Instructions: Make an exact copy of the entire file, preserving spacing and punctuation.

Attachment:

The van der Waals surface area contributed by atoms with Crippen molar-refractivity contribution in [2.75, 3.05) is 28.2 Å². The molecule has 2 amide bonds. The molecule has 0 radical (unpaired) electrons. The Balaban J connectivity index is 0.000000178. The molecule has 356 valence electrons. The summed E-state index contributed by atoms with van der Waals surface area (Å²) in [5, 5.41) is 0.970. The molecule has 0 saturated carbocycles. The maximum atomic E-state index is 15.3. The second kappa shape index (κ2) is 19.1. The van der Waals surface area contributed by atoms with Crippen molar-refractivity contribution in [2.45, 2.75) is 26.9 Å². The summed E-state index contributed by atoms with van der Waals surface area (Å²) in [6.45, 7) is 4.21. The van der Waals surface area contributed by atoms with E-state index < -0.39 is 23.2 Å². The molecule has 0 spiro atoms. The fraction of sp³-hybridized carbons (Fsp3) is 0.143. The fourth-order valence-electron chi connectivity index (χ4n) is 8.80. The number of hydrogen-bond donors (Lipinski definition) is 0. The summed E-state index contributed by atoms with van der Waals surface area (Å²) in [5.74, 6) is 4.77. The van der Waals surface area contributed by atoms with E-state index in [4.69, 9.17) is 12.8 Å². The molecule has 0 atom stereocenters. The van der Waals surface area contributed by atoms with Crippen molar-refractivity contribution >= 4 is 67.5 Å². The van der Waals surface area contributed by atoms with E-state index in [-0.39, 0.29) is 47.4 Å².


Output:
The van der Waals surface area contributed by atoms with Crippen molar-refractivity contribution in [2.75, 3.05) is 28.2 Å². The molecule has 2 amide bonds. The molecule has 0 radical (unpaired) electrons. The Balaban J connectivity index is 0.000000178. The molecule has 356 valence electrons. The summed E-state index contributed by atoms with van der Waals surface area (Å²) in [5, 5.41) is 0.970. The molecule has 0 saturated carbocycles. The maximum atomic E-state index is 15.3. The second kappa shape index (κ2) is 19.1. The van der Waals surface area contributed by atoms with Crippen molar-refractivity contribution in [2.45, 2.75) is 26.9 Å². The summed E-state index contributed by atoms with van der Waals surface area (Å²) in [6.45, 7) is 4.21. The van der Waals surface area contributed by atoms with E-state index < -0.39 is 23.2 Å². The molecule has 0 spiro atoms. The fraction of sp³-hybridized carbons (Fsp3) is 0.143. The fourth-order valence-electron chi connectivity index (χ4n) is 8.80. The number of hydrogen-bond donors (Lipinski definition) is 0. The summed E-state index contributed by atoms with van der Waals surface area (Å²) in [5.74, 6) is 4.77. The van der Waals surface area contributed by atoms with E-state index in [4.69, 9.17) is 12.8 Å². The molecule has 0 atom stereocenters. The van der Waals surface area contributed by atoms with Crippen molar-refractivity contribution >= 4 is 67.5 Å². The van der Waals surface area contributed by atoms with E-state index in [-0.39, 0.29) is 47.4 Å².